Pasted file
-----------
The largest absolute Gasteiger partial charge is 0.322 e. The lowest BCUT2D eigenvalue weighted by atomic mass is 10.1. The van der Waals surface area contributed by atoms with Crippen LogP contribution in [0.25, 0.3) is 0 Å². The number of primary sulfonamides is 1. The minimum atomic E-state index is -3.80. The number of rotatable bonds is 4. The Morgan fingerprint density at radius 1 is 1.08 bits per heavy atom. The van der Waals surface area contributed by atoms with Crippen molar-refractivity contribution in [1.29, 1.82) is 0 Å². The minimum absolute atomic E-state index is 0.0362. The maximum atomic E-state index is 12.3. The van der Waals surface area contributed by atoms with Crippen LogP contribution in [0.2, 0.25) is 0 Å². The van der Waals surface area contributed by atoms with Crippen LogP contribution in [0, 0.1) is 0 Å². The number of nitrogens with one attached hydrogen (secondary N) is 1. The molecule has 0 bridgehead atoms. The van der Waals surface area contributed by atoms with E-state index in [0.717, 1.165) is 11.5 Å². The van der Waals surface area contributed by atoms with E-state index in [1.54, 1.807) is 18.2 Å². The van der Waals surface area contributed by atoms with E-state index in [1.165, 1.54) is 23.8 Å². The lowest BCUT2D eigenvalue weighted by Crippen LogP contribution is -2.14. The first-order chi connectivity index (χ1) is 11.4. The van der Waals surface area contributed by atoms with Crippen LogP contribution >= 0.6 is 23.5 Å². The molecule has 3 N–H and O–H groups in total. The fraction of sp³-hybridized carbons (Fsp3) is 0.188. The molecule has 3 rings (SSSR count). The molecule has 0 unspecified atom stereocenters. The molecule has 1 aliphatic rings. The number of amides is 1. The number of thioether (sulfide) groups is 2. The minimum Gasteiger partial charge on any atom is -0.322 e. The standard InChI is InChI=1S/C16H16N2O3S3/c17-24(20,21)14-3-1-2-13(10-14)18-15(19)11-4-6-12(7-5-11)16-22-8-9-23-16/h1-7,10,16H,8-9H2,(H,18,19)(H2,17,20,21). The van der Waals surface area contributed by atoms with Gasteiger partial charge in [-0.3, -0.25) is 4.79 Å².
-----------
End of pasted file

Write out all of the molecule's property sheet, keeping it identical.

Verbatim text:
The largest absolute Gasteiger partial charge is 0.322 e. The lowest BCUT2D eigenvalue weighted by atomic mass is 10.1. The van der Waals surface area contributed by atoms with Crippen LogP contribution in [0.25, 0.3) is 0 Å². The number of primary sulfonamides is 1. The minimum atomic E-state index is -3.80. The number of rotatable bonds is 4. The Morgan fingerprint density at radius 1 is 1.08 bits per heavy atom. The van der Waals surface area contributed by atoms with Crippen molar-refractivity contribution in [1.29, 1.82) is 0 Å². The minimum absolute atomic E-state index is 0.0362. The maximum atomic E-state index is 12.3. The van der Waals surface area contributed by atoms with Crippen LogP contribution in [0.2, 0.25) is 0 Å². The van der Waals surface area contributed by atoms with Crippen LogP contribution in [0, 0.1) is 0 Å². The number of nitrogens with one attached hydrogen (secondary N) is 1. The molecule has 0 bridgehead atoms. The van der Waals surface area contributed by atoms with E-state index in [0.717, 1.165) is 11.5 Å². The van der Waals surface area contributed by atoms with E-state index in [1.54, 1.807) is 18.2 Å². The van der Waals surface area contributed by atoms with E-state index in [1.165, 1.54) is 23.8 Å². The lowest BCUT2D eigenvalue weighted by Crippen LogP contribution is -2.14. The first-order chi connectivity index (χ1) is 11.4. The van der Waals surface area contributed by atoms with Crippen LogP contribution >= 0.6 is 23.5 Å². The molecule has 3 N–H and O–H groups in total. The fraction of sp³-hybridized carbons (Fsp3) is 0.188. The molecule has 3 rings (SSSR count). The molecule has 0 unspecified atom stereocenters. The molecule has 1 aliphatic rings. The number of amides is 1. The number of thioether (sulfide) groups is 2. The minimum Gasteiger partial charge on any atom is -0.322 e. The standard InChI is InChI=1S/C16H16N2O3S3/c17-24(20,21)14-3-1-2-13(10-14)18-15(19)11-4-6-12(7-5-11)16-22-8-9-23-16/h1-7,10,16H,8-9H2,(H,18,19)(H2,17,20,21). The van der Waals surface area contributed by atoms with Gasteiger partial charge in [-0.3, -0.25) is 4.79 Å².